The end of some things

plum tree with fruit

“The birds are consulting about their migrations, the trees are putting on the hectic or the pallid hues of decay, and begin to strew the ground, that one’s very footsteps may not disturb the repose of earth and air, while they give us a scent that is a perfect anodyne to the restless spirit.”
—George Elliot

Plums and grapes and apples ripen in a world aglow. Mornings are golden with mists. The light is failing, and trees turn gorgeous colors—orange, gold, amber, red—warm hues merging with the smell of fire while nights come sooner and faster. I see hostas with brown scars of frost damage and corn stalks, dry and sterile, whitened with hoar-frost. Sunflowers that yesterday faced upward, thrusting at the sun, now bend toward the ground like old men with worn-out spines.

We feel the change, exhilarating and ominous. The loss of the warm easy—long days, shorts and sandals, swimming, midnight sunsets, warm nights. After long drought, torrents of rain whipped by rough wind, and when the clouds clear: blue mountains topped with white snow.

sunflower wiltingSummer dissipates like morning reverie the moment I get up from breakfast and turn to work, and back at school I wear long jeans and socks and shirts with buttons. Nights have become chilly. Young girls have sorted through their closets, coming out pretty in their woolen scarves, puffy vests, sweaters and boots. Everyone becomes prettier or more handsome—without sweat and bad hair, imperfect flesh enhanced with layered beauty, and the younger ones exuberant about something they can’t quite find.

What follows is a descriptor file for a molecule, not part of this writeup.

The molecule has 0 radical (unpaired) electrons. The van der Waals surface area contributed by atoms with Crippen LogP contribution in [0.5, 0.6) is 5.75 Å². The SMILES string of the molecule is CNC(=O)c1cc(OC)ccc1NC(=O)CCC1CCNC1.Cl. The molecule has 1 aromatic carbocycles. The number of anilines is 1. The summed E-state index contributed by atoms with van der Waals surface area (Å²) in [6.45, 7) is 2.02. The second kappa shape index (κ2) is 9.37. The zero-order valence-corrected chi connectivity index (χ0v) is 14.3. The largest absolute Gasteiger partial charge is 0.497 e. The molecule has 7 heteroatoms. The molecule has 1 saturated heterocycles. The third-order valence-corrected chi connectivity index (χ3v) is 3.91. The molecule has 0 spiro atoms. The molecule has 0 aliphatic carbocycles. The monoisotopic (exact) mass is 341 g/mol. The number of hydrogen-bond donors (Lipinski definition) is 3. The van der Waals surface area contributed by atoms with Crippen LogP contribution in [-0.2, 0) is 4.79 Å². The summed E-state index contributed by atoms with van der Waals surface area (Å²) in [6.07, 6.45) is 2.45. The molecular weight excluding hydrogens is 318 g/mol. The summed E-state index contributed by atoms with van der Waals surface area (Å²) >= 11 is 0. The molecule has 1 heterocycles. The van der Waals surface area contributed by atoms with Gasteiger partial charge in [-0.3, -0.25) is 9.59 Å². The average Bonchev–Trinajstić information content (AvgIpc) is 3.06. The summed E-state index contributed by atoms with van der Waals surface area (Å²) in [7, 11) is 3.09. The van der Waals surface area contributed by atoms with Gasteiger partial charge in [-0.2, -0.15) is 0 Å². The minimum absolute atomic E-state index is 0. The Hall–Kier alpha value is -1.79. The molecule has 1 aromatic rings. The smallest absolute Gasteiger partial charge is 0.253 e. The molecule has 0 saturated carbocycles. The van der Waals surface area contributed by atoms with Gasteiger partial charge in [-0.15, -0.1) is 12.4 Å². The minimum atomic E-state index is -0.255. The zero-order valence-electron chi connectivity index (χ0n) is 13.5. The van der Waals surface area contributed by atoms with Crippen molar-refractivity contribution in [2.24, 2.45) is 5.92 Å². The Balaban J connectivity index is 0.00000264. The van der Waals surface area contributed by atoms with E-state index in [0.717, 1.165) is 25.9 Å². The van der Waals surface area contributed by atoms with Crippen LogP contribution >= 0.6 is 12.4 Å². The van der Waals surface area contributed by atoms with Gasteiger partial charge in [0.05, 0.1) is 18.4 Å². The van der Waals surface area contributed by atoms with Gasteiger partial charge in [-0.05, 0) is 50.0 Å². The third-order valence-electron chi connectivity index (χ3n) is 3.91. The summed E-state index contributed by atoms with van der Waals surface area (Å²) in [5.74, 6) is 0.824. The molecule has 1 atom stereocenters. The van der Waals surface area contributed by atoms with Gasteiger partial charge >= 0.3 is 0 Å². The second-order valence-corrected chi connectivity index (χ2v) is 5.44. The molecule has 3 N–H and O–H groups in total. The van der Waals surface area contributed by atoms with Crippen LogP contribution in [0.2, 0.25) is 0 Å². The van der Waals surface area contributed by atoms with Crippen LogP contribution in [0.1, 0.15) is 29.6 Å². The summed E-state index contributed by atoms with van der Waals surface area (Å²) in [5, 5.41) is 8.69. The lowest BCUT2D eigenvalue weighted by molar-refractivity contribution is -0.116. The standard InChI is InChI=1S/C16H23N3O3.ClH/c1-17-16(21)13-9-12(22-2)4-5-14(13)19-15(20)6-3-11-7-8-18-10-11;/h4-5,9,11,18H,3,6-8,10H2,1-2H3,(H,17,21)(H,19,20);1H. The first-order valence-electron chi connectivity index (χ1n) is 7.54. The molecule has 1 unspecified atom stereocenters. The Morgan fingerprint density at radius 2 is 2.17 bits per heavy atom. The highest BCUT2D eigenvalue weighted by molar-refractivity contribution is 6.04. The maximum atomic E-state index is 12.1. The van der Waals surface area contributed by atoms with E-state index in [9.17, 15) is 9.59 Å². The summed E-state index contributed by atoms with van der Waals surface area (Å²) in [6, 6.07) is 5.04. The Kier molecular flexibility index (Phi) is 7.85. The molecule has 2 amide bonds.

Pumpkins continue getting heavier; hard green pears turn slightly gold, softening. The rules are shifting.

2014-0525-bear_0854A feeling flits in and out of me, like bats through a cavern—a hollowing sense that it’s all slipping away. I remember when the world was darker and colder than this, the relentless winter, the simple knowledge that nature is deadly wild, always, even when it seems to let up in March and April. Now, again, gentle summer has gone. Fire becomes important—we remember a need for warmth and light. We plan an autumn bonfire, light the furnace.

And we enjoy the earthy joys—apples turning sweet and red, heavy clusters of elderberries and grapes just in time for neotropical birds, flitting and feeding, building energy to migrate away. Bears come down from the high country, a lumbering hunger drawn to the ripening fruit.

Mission Mountains first snow

This entry was posted in Living, Montana.